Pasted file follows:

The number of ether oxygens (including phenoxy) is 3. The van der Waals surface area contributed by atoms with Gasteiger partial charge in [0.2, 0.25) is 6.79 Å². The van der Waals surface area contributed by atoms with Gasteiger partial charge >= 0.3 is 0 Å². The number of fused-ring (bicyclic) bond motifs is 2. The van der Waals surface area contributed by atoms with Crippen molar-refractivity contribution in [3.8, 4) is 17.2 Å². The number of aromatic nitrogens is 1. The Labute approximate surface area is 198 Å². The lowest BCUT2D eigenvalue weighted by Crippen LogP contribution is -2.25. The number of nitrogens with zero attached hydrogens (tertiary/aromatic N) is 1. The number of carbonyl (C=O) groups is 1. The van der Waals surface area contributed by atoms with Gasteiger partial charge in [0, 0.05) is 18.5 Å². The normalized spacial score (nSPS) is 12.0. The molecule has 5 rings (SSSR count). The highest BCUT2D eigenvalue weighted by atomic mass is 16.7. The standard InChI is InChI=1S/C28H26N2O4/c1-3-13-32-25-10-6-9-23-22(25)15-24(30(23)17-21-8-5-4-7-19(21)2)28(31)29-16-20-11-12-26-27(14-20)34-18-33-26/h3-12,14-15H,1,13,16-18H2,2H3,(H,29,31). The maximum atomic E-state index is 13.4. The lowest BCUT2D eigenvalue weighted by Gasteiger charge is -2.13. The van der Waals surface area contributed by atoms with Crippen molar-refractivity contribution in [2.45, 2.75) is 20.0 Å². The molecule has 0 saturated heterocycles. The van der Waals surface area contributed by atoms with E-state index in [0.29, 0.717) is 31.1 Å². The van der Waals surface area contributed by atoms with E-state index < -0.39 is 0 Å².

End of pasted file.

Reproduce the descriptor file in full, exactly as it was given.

The number of ether oxygens (including phenoxy) is 3. The van der Waals surface area contributed by atoms with Gasteiger partial charge in [0.2, 0.25) is 6.79 Å². The van der Waals surface area contributed by atoms with Gasteiger partial charge >= 0.3 is 0 Å². The number of fused-ring (bicyclic) bond motifs is 2. The van der Waals surface area contributed by atoms with Crippen molar-refractivity contribution in [3.8, 4) is 17.2 Å². The number of aromatic nitrogens is 1. The Labute approximate surface area is 198 Å². The lowest BCUT2D eigenvalue weighted by Crippen LogP contribution is -2.25. The number of nitrogens with zero attached hydrogens (tertiary/aromatic N) is 1. The number of carbonyl (C=O) groups is 1. The van der Waals surface area contributed by atoms with Gasteiger partial charge in [0, 0.05) is 18.5 Å². The normalized spacial score (nSPS) is 12.0. The molecule has 5 rings (SSSR count). The highest BCUT2D eigenvalue weighted by atomic mass is 16.7. The standard InChI is InChI=1S/C28H26N2O4/c1-3-13-32-25-10-6-9-23-22(25)15-24(30(23)17-21-8-5-4-7-19(21)2)28(31)29-16-20-11-12-26-27(14-20)34-18-33-26/h3-12,14-15H,1,13,16-18H2,2H3,(H,29,31). The maximum atomic E-state index is 13.4. The lowest BCUT2D eigenvalue weighted by Gasteiger charge is -2.13. The van der Waals surface area contributed by atoms with Crippen molar-refractivity contribution in [2.45, 2.75) is 20.0 Å². The molecule has 0 saturated heterocycles. The van der Waals surface area contributed by atoms with E-state index in [0.29, 0.717) is 31.1 Å². The van der Waals surface area contributed by atoms with E-state index < -0.39 is 0 Å².